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I think it would depend on where in the pack you start. My friend who ran competitive cross country in college warned me there is a lot of pushing and shoving as people fight to get onto the trail first, and it might be like that up front. When I ran an X-C race a couple weeks back, starting MOP, the race was really pretty civilized -- sure, there were people passing and being passed, but sans bloodshed. (Of course, there were only about 300 people in the race, versus the 2,000-7,000 that road races in my area draw, so maybe that's why it was more civil ...)
Somewhere in the world someone is training when you are not. When you race him, he will win.
To give you an example of a physical instance.
Our number two runner was 400 meters away from the finish line, and starting his surge. He was 33rd at the time of the incident(top 30 make it to state championships). Anyway, another kid from a school in the same town, pushed him into a tree, while he was in a full-on sprint, and since no officail saw it, they couldn't do anything about it.
He lost his chance to go to state.
What? That's crazy. Was he okay? Wow that's some good info. Are the race officials lined up along the course or only in specific areas like one per mile or something?
Cross country races are usually from 3 miles to 10K long and are often run along wooded paths so it's not really possible for there to be officials in view of many parts of the course. Usually there is someone at the mile marks reading out split times. I have heard of shenanigans that have occured (mainly in boys high school events) but I never witnessed any real physicality when I ran cross country in high school and college. I have seen much more elbowing, pushing, and tripping on the track where things tend to be much tighter at the start and around turns.
At the start of a crowded race it can be very physical as everyone vies for the front of the pack. At D3 nationals one year there was quite a pile up, which blocked about half the field from advancing and resulted in many runners getting stepped on. Keep in mind that runners were wearing spikes and at least one runner got it in the head. He did finish the race. Even later in the race things can get heated. I saw a punch thrown after one runner grabbed another runner by the shoulder to get past. I have also seen one runner use another runner's ankle to pull himself up a very steep, muddy hill. None of this is typical. I ran probably 75 races and watched a lot more than that and rarely is there anything worse than some jostling.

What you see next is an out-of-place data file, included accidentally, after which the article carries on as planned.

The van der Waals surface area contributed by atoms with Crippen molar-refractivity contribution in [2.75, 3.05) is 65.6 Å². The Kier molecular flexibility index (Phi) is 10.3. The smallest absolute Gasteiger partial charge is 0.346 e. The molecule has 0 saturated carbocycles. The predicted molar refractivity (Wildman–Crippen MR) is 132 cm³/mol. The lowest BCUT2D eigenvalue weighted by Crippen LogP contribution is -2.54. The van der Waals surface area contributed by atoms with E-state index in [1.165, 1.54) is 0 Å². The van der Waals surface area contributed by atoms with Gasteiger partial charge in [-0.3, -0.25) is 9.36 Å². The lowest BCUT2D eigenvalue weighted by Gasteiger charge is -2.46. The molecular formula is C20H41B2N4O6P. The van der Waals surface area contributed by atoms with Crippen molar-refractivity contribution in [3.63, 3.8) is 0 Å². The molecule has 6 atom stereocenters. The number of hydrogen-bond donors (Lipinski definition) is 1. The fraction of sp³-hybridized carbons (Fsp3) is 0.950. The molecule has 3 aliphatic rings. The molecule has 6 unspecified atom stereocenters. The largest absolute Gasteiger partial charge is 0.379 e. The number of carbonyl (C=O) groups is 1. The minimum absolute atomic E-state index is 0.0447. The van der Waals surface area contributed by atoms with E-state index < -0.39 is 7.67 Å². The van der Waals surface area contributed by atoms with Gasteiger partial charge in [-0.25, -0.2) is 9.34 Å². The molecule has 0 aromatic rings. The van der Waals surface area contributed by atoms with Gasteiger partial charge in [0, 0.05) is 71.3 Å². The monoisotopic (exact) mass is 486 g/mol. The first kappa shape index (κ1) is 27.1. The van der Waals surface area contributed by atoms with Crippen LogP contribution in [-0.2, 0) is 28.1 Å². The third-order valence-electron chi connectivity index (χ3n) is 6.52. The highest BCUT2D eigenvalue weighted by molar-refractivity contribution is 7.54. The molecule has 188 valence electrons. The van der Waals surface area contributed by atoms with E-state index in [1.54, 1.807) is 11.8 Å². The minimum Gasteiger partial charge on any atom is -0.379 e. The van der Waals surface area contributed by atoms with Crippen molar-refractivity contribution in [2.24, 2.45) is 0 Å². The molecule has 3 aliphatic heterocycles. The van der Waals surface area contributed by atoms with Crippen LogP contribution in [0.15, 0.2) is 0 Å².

well i think it depends on where you are in the race, at the begining is where all of it happens mostly elbowing maybe some shoving..remember its okay as long as it is not EXCESSIVE
Just watch out for people trying to spike you. it could be on purpose or by accident!
Step on/Kick you intentionally (sometimes unintentionaly) with the spikes on the bottom of their shoes.
Mardi Gras Marathon 2009- 2:15:23
Next Race Up----To Be Determined.....lol
Ouch! Watch out. That's what I figured but was hoping that wasn't the case. Sounds like things can get ugly in the beginning of the race.
I depends on how narrow the trail is... people generally dont mean to push and shove during a race but if the trails narrow just be aware of the people around you... the worse thing that could happen is you fall (or lose depending on your goals) in which case you get up... typically i dont get pushed so much as people step on my heels or we smack arms
When I ran cross country I never had any problems with it. ofcourse I was very small and weaved around people easily. Sometimes at the beginning of the race it can be elbow to elbow.I compared it with a heard of elephants at big meets. So I'm sure there will be a little elbowing going on. I had a friend that fell and all the girls ran over her with theis spiked shoes. I felt so sorry for her.
As others have said: it really depends on the race. If anyone has seen the start of a race a the Woodbridge Invitational in Irvine,CA they know what I'm talking about. 300 runners per race and in the first 400m the course bottlenecks so people usually get pushed and fall. Some races have a course that is nice and wide with around 100 runners so there's no need to fight for your spot. There are three ways to get around the pushing and shoving in any race though:
#1 don't race, but why would you be there if you didn't want to race right? =P
#2 get out in front and don't fall =/
#3 get in the back and just worry about not stepping on those who have fallen XD
Wow is it ever...!!!!!! I ran competitve cross country in college and it seemed like a never ending shoving and elbowing match... I usually raced in the top 10 of the pack, there we had the kenyans from arkansas who elbowed constantly especially around the turns... its like a chess match and all about positioning. My advice is get out quick and stay at a steady pace after the 1st mile...Hard, steady, hard